It feels like since the arrival of Lucrecia Martel in the new millennium, there’s been a flourishing of women directors in Argentine and South American cinema, covering a range of genres. Looking at her filmography, Ana Katz, an actor and director who emerged around the same time, has tended towards more populist forms like comedy, though this one sits much more in one character’s head, as a sort of psychological horror film of sorts.
An odd film which starts in the park of the title, then the comfortable apartment of lone mother Liz (Julieta Zylberberg), whose husband is off overseas working, and seems to be telling a story of a middle-class woman’s struggle to parent her baby by herself. It then sets up a meeting with another single mother, Rosa (played by the director, Ana Katz), an older woman who is clearly less well-off, in that park and starts to veer into psychological terror territory. It continues to flirt with playing out Liz’s increasingly paranoid fantasies, stopping just short of that, but nevertheless says something about the incipient terror of motherhood, not to mention being a story of the way class relations play out, as it maintains a constantly uneasy tone in the friendship between the two women.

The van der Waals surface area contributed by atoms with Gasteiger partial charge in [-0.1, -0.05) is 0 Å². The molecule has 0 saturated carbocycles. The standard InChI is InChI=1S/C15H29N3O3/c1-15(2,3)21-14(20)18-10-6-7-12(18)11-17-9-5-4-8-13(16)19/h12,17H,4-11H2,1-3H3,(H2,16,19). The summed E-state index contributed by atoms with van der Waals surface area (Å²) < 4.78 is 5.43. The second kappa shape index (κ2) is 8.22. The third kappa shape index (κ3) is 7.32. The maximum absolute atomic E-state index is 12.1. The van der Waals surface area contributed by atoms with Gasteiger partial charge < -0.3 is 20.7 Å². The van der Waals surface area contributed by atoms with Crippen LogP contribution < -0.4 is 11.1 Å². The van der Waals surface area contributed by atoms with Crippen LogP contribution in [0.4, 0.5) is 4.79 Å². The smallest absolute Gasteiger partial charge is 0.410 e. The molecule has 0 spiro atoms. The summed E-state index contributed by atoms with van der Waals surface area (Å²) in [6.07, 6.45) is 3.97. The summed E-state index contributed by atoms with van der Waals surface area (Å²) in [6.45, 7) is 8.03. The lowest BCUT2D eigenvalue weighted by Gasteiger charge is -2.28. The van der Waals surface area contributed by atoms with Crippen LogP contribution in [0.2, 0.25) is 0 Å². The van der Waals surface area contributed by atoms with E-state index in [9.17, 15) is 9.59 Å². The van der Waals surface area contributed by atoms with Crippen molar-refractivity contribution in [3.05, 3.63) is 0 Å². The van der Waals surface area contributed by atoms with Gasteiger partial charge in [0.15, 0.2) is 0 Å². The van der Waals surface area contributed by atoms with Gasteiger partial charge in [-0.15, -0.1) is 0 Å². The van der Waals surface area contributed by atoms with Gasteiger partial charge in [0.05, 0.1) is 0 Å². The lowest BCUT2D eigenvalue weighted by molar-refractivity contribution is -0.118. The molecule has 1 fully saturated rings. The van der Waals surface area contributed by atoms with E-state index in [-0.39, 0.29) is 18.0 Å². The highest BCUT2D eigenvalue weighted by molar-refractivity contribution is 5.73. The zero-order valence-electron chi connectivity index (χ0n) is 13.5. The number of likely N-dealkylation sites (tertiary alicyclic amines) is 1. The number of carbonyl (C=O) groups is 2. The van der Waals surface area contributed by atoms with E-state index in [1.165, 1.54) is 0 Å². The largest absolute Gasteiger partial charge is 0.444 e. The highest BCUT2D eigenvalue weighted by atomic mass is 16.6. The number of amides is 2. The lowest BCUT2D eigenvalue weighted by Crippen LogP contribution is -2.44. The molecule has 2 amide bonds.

Director Ana Katz; Writers Inés Bortagaray and Katz; Cinematographer Guillermo Nieto [as “Bill Nieto”]; Starring Julieta Zylberberg, Ana Katz, Maricel Álvarez; Length 86 minutes.
Seen at home (Mubi streaming), London, Tuesday 3 April 2018.